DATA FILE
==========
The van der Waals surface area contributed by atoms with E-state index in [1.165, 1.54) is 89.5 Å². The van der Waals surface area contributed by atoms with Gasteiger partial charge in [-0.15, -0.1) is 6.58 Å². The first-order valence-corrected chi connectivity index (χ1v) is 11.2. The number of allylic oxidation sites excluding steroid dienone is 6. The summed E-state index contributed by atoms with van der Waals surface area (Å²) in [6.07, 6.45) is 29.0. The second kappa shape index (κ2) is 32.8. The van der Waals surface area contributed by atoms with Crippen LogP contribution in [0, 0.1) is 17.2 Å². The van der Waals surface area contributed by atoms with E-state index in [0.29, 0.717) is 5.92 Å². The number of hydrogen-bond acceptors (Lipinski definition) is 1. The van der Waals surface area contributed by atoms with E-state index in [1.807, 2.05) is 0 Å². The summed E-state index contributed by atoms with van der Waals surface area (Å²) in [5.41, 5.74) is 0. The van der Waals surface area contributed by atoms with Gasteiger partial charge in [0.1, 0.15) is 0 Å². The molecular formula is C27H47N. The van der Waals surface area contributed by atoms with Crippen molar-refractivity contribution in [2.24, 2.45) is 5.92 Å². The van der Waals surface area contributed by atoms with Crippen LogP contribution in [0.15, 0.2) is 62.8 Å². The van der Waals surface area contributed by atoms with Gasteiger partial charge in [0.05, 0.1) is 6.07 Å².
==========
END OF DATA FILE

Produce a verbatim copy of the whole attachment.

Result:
The van der Waals surface area contributed by atoms with E-state index in [1.165, 1.54) is 89.5 Å². The van der Waals surface area contributed by atoms with Gasteiger partial charge in [-0.15, -0.1) is 6.58 Å². The first-order valence-corrected chi connectivity index (χ1v) is 11.2. The number of allylic oxidation sites excluding steroid dienone is 6. The summed E-state index contributed by atoms with van der Waals surface area (Å²) in [6.07, 6.45) is 29.0. The second kappa shape index (κ2) is 32.8. The van der Waals surface area contributed by atoms with Crippen LogP contribution in [0, 0.1) is 17.2 Å². The van der Waals surface area contributed by atoms with E-state index in [0.29, 0.717) is 5.92 Å². The number of hydrogen-bond acceptors (Lipinski definition) is 1. The van der Waals surface area contributed by atoms with E-state index in [1.807, 2.05) is 0 Å². The summed E-state index contributed by atoms with van der Waals surface area (Å²) in [5.41, 5.74) is 0. The van der Waals surface area contributed by atoms with Gasteiger partial charge in [0.1, 0.15) is 0 Å². The molecular formula is C27H47N. The van der Waals surface area contributed by atoms with Crippen molar-refractivity contribution in [2.24, 2.45) is 5.92 Å². The van der Waals surface area contributed by atoms with Crippen LogP contribution in [0.15, 0.2) is 62.8 Å². The van der Waals surface area contributed by atoms with Gasteiger partial charge in [0.05, 0.1) is 6.07 Å².